ignored by SVG documents? What about mixed content?

>>>> [Discussing whether SVG 1.2 flowed text and XHTML avoid 
>>>> implementation overlap]
>>>> Not at all, considering what they have in common. Blocks, 
>>>> horizontal and vertical alignment, inline images, spans, Bidi, all 
>>>> styled with whatever properties you envisage applying to text, on 
>>>> top of the basics of text measurement and line breaking. Plus, 
>>>> beyond just what you've specified explicitly, in a mixed-namespace 
>>>> environment every single CSS text property can be applied to these 
>>>> SVG text elements and authors will expect them to work. Also this 
>>>> is an area that you'll no doubt want to extend in future revisions 
>>>> of SVG. (I'm sorta surprised text-decoration isn't in there already.)
>>>
>>> All good points.
>>
>> Then could the WG revisit the issue?
>>
>> Given that the Adobe SVG viewer implements some subset of XHTML, I'm 
>> surprised this hasn't been highlighted as a major issue already.
>
> It was and we discussed it quite a bit. I actually proposed to simply 
> use XHTML syntax inside the flow, but it was rejected since that XHTML 
> syntax would have to be rendered by non-XHTML rules. SVG rules are 
> much stricter; with CSS/XHTML you have much more flexibility; also SVG 
> lacks box layout, XHTML uses it all the time. From my (implementor's) 
> point of view, syntax is not all that important, though. XHTML and SVG 
> text layout are done by the same text engine internally in Adobe 
> viewer, so all overlaps (which SVG imported, not reinvented!) can be 
> leveraged quite nicely. You should be able to do the same. Again, note 
> that CSS box model has to be done separately (on top of text layout).

If the rules are different, how then can the implementation be the same? 
I'm a bit confused.

To put it another way, if you've implemented CSS/XHTML on top of SVG 
text layout, in a standards compliant way, then it must be possible to 
specify that mapping as additional rules for rendering CSS/XHTML, and 
require those rules to be followed by any UA that mixes SVG and XHTML. 
Surely no XHTML curmudgeon could object to this :-).

I also don't see how CSS/XHTML is "more flexible"/"less strict" if you 
assume particular fonts. I'd love to be enlightened.

>> Even if the SVG WG decided to extend its own mandate and create a new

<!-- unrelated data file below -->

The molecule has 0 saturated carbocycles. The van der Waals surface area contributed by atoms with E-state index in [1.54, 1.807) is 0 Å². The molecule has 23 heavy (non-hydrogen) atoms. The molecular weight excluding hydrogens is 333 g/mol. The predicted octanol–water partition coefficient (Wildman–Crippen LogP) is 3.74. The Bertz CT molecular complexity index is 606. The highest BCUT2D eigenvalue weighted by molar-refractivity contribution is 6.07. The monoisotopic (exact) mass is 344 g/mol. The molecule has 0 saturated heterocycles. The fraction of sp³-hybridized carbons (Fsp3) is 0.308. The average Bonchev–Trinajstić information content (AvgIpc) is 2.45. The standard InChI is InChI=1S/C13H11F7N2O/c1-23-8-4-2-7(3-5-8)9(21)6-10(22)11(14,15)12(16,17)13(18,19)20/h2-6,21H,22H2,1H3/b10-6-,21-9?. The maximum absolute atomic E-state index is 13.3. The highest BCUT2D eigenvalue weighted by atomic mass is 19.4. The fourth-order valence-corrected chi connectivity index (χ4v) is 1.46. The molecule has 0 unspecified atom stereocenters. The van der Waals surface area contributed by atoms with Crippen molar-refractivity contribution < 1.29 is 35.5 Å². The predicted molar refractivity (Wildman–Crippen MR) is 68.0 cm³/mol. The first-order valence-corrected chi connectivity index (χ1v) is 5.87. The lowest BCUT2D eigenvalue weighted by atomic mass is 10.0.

>> Web-app-namespace-nursery to put these extensions in, that would 
>> still seem better than this, to me.
>
> In terms of JavaScript APIs, I do not see any problems for another WG 
> to take over them.

Javascript might not be a problem, but for other binding languages, such 
as Java, putting (say) a socket API in the SVGWindow interface means 
that people are going to write programs whose text demands that there is 
a socket API in SVG. That's bad.

> Which WG that would be and when would we have anything that is 
> standard, though? This question was raised many times, but I see very 
> little movements in this area. Do you have specific problems with APIs 
> that SVG WG proposed? If so, we are very open for suggestions and 
> criticism, but as a UA vendor, I either implement what SVG 1.2 or I 
> have to roll my own proprietary extensions if SVG 1.2 does not define 
> that. Do you see current mess with non-standard Window object in HTML 
> scripting as acceptable? You basically cannot write any useful HTML 
> scipts without using that non-standard interface!

I'm not ready to comment on the details of the APIs. However, I think 
you could address the namespace issues and deflect concerns about scope 
creep by 1) creating a Web-applications-nursery namespace and putting 
the extensions there and 2) putting the extensions in their own section 
of the SVG draft, clearly separating them from "SVG proper", and 
explaining that the hope is to migrate them to a broader Web 
applications forum at a later date.

Rob

-- 
Robert O'Callahan <robert@ocallahan.org>
"Here is a trustworthy saying that deserves full acceptance: Christ
Jesus came into the world to save sinners-of whom I am the worst.
(1 Timothy 1:14-16)
Received on Thursday, 8 July 2004 00:16:07 UTC